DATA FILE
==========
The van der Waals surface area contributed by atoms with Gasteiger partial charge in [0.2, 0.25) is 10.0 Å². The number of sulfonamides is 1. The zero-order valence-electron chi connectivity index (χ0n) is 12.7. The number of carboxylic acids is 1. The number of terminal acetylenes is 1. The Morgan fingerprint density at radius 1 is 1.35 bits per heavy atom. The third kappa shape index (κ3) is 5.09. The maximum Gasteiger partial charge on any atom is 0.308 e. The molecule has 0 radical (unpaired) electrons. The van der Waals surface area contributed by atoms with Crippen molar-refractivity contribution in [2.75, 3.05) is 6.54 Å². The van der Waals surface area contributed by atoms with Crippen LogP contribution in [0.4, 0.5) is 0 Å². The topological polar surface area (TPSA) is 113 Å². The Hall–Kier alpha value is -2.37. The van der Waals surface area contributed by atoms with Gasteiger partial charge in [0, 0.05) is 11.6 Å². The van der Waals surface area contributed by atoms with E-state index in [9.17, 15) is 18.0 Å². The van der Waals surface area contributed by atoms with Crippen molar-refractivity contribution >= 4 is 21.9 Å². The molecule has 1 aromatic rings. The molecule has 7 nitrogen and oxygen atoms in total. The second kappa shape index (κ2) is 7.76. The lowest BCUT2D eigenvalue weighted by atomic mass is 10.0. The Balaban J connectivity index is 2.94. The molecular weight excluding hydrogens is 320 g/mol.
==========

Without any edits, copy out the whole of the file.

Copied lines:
The van der Waals surface area contributed by atoms with Gasteiger partial charge in [0.2, 0.25) is 10.0 Å². The number of sulfonamides is 1. The zero-order valence-electron chi connectivity index (χ0n) is 12.7. The number of carboxylic acids is 1. The number of terminal acetylenes is 1. The Morgan fingerprint density at radius 1 is 1.35 bits per heavy atom. The third kappa shape index (κ3) is 5.09. The maximum Gasteiger partial charge on any atom is 0.308 e. The molecule has 0 radical (unpaired) electrons. The van der Waals surface area contributed by atoms with Crippen molar-refractivity contribution in [2.75, 3.05) is 6.54 Å². The van der Waals surface area contributed by atoms with Crippen LogP contribution in [0.4, 0.5) is 0 Å². The topological polar surface area (TPSA) is 113 Å². The Hall–Kier alpha value is -2.37. The van der Waals surface area contributed by atoms with Gasteiger partial charge in [0, 0.05) is 11.6 Å². The van der Waals surface area contributed by atoms with E-state index in [9.17, 15) is 18.0 Å². The van der Waals surface area contributed by atoms with Crippen molar-refractivity contribution >= 4 is 21.9 Å². The molecule has 1 aromatic rings. The molecule has 7 nitrogen and oxygen atoms in total. The second kappa shape index (κ2) is 7.76. The lowest BCUT2D eigenvalue weighted by atomic mass is 10.0. The Balaban J connectivity index is 2.94. The molecular weight excluding hydrogens is 320 g/mol.